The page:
It’s August and a Friday, which means a new summer blockbuster is being released… but honestly in all the business of the week, I haven’t a clue as to what’s opening…but that doesn’t matter. I’m here to talk about what does: Independent Shakespeare Company’s production of The Two Gentlemen of Verona, running through September 3 in Los Angeles’ Griffith Park…for FREE.
Continue reading “Friday Non-Film Focus: The Two Gentlemen of Verona by Independent Shakespeare Company”
So the month comes to an end. Time to say good-bye to Valentine and Proteus, our two gents from Verona. I’m tempted to say “good riddance” as well, but I don’t hate the play. I just didn’t like it on a first or second read. I’d put it down at the bottom of barrel, both overall and of the comedies as well. It’s rushed. The characters are believable (or at my age, relatable). I’m not bugged so much by that “gift” ending, as Silvia’s silence (of course, I think this is probably why it belongs earlier in the Canon than I placed it).
Continue reading “The Two Gentlemen of Verona: Wrap Up”
The Two Gentlemen of Verona
- 2219 total lines; much shorter than average play, shorter than average comedy (average play: 2777; average comedy: 2424)
- At 12 lines, Act Five Scene One is the shortest of its kind in the Canon
- Act One: 378 lines; shorter than average (average play: 590, average comedy: 488)
- Act Two: 640 lines; longer than average (average play: 568, average comedy: 495)
- Act Three: 470 lines; shorter than average (average play: 576, average comedy: 512)
- Act Four: 471 lines; shorter than average, but slightly longer than average comedy (average play: 563, average comedy: 460)
- Act Five: 260 lines; shortest fifth act in the Canon; shorter than average (average play: 480, average comedy: 471)
- 595 lines of prose (26.81% of total lines [as opposed to The Comedy of Errors: 13.31%, Titus Andronicus: 1.39%, The Taming of the Shrew: 20.82%, 1HenryVI: 0.37%, 2HenryVI: 16.64%, 3HenryVI: 0.14%, Richard III: 2.89%, and Love’s Labor’s Lost: 35.08%])
- 176 rhyming lines (7.93% of total lines [as opposed to Comedy: 20.10%, Titus: 2.42%, Taming: 3.93%, 1HenryVI: 9.79%, 2HenryVI: 3.16%, 3HenryVI: 5.37%, Richard III: 7.55%, and LLL: 40.86%])
- 20 scenes; slightly less than average, though more than average comedy (average play: 21; average comedy: 16)
- only 17 characters (less than average [average play: 36, average comedy: 22])
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This week’s podcast concludes our month-long discussion of The Two Gentlemen of Verona, including a production concept, a possible cast, a final critical word or two, and our usual recap of blog entries.
4:03 — Text should be “have seen” instead of “haven’t seen”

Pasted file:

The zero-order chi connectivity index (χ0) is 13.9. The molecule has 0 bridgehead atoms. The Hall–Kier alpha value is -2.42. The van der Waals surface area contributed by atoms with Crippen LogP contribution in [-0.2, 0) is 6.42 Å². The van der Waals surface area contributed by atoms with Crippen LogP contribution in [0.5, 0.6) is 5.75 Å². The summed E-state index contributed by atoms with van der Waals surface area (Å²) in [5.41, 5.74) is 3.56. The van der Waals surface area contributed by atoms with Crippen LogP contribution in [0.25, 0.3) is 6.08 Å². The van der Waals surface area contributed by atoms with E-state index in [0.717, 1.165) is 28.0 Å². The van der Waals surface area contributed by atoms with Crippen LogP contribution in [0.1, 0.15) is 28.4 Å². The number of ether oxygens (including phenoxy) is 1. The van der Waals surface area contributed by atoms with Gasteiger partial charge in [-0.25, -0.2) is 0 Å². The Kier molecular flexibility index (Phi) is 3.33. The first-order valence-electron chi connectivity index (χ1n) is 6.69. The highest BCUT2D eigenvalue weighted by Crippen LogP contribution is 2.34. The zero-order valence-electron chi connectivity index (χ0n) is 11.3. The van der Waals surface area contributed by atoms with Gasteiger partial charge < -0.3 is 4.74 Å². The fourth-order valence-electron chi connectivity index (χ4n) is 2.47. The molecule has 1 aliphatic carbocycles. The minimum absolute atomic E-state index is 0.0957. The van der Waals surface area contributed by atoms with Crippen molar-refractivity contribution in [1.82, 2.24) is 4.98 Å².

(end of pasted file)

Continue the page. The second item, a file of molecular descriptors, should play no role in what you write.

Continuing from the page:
Continue reading “Podcast 38: The Two Gentlemen of Verona Wrap-Up”
Back at the beginning of all this, I had to map out a roadmap for the syllabus. I threw together a very rough assemblage of a chronology.
a rough assemblage? yeah, there are some pretty interesting divergences in opinion between the various editors and critics, so I did the best I could… so sue me… I did make some changes, like losing some of the “Fletcher” plays and massaging the order of some of the histories (so that within the tetralogies, we could keep them in “true” historical order as well)
Continue reading “When? Whaaaat? How?”
Remember last month’s Love’s Labor’s Lost, and the almost interminable last scene? The Russian disguise… the return of the men… the show of the Worthies… the arrival of news of the French King’s death… the unsatisfactory conclusion… all in a 900+ line scene (the longest last scene in the Canon).
Continue reading “Russian to a Conclusion… Less Satisfying: LLL or 2GV? Discuss.”
It’s amazing all the little things in The Two Gentlemen of Verona that crop up later in the Canon:
Continue reading “Who Knew “from Verona to Milan” was the Roadmap for the Future?”
The Two Gentlemen of Verona has had a fairly varied production history, but mostly modern. While we know the play existed before 1598 (as it appeared on a list of Shakespearean plays in that year in Palladis Tamia by Francis Meres, a survey of the works of recent English poets), the text of the play, however, did not appear during Shakespeare’s lifetime, published for the first time as part the First Folio in 1623. Until this point, in fact even until the late eighteenth century, there is no record of any performance of the play.
Continue reading “I Love You, You’re (im)Perfect… Now Change”
OK, so the part of The Two Gentlemen of Verona that gives the most people the most discomfort is, fittingly, the “gift” Valentine gives to Proteus, the gift of Silvia.
Continue reading “The Gift that Keeps on Giving”